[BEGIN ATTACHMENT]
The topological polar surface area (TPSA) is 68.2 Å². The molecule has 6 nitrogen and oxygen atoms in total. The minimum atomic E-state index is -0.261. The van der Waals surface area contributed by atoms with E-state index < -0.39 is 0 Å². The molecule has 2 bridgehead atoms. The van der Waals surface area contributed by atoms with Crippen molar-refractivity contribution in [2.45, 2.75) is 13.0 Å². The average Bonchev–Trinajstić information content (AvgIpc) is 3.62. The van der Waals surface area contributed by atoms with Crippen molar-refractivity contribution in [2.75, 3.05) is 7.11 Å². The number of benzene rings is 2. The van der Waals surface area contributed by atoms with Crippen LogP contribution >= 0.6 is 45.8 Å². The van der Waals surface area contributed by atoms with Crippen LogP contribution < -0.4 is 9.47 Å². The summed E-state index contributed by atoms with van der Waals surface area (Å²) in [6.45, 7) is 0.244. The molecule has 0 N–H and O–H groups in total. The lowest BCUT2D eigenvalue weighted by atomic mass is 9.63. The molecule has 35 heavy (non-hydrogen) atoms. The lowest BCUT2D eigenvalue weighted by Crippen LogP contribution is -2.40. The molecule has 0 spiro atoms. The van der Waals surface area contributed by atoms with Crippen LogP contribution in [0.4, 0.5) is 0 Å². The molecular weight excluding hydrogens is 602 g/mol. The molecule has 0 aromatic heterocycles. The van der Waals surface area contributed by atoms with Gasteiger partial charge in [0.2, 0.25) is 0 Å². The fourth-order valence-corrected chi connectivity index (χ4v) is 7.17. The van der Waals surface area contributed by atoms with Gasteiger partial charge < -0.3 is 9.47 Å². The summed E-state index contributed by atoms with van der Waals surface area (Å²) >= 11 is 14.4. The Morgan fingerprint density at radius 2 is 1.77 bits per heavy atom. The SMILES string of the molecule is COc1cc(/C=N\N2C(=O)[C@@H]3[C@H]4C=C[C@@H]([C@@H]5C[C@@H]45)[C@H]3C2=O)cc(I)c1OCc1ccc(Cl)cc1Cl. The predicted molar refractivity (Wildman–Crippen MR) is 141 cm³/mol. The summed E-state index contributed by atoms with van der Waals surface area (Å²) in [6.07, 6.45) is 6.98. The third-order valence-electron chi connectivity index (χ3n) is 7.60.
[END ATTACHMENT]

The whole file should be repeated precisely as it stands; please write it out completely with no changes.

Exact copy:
The topological polar surface area (TPSA) is 68.2 Å². The molecule has 6 nitrogen and oxygen atoms in total. The minimum atomic E-state index is -0.261. The van der Waals surface area contributed by atoms with E-state index < -0.39 is 0 Å². The molecule has 2 bridgehead atoms. The van der Waals surface area contributed by atoms with Crippen molar-refractivity contribution in [2.45, 2.75) is 13.0 Å². The average Bonchev–Trinajstić information content (AvgIpc) is 3.62. The van der Waals surface area contributed by atoms with Crippen molar-refractivity contribution in [2.75, 3.05) is 7.11 Å². The number of benzene rings is 2. The van der Waals surface area contributed by atoms with Crippen LogP contribution >= 0.6 is 45.8 Å². The van der Waals surface area contributed by atoms with Crippen LogP contribution < -0.4 is 9.47 Å². The summed E-state index contributed by atoms with van der Waals surface area (Å²) in [6.45, 7) is 0.244. The molecule has 0 N–H and O–H groups in total. The lowest BCUT2D eigenvalue weighted by atomic mass is 9.63. The molecule has 35 heavy (non-hydrogen) atoms. The lowest BCUT2D eigenvalue weighted by Crippen LogP contribution is -2.40. The molecule has 0 spiro atoms. The van der Waals surface area contributed by atoms with Crippen LogP contribution in [0.4, 0.5) is 0 Å². The molecular weight excluding hydrogens is 602 g/mol. The molecule has 0 aromatic heterocycles. The van der Waals surface area contributed by atoms with Gasteiger partial charge in [0.2, 0.25) is 0 Å². The fourth-order valence-corrected chi connectivity index (χ4v) is 7.17. The van der Waals surface area contributed by atoms with Gasteiger partial charge < -0.3 is 9.47 Å². The summed E-state index contributed by atoms with van der Waals surface area (Å²) >= 11 is 14.4. The Morgan fingerprint density at radius 2 is 1.77 bits per heavy atom. The SMILES string of the molecule is COc1cc(/C=N\N2C(=O)[C@@H]3[C@H]4C=C[C@@H]([C@@H]5C[C@@H]45)[C@H]3C2=O)cc(I)c1OCc1ccc(Cl)cc1Cl. The predicted molar refractivity (Wildman–Crippen MR) is 141 cm³/mol. The summed E-state index contributed by atoms with van der Waals surface area (Å²) in [6.07, 6.45) is 6.98. The third-order valence-electron chi connectivity index (χ3n) is 7.60.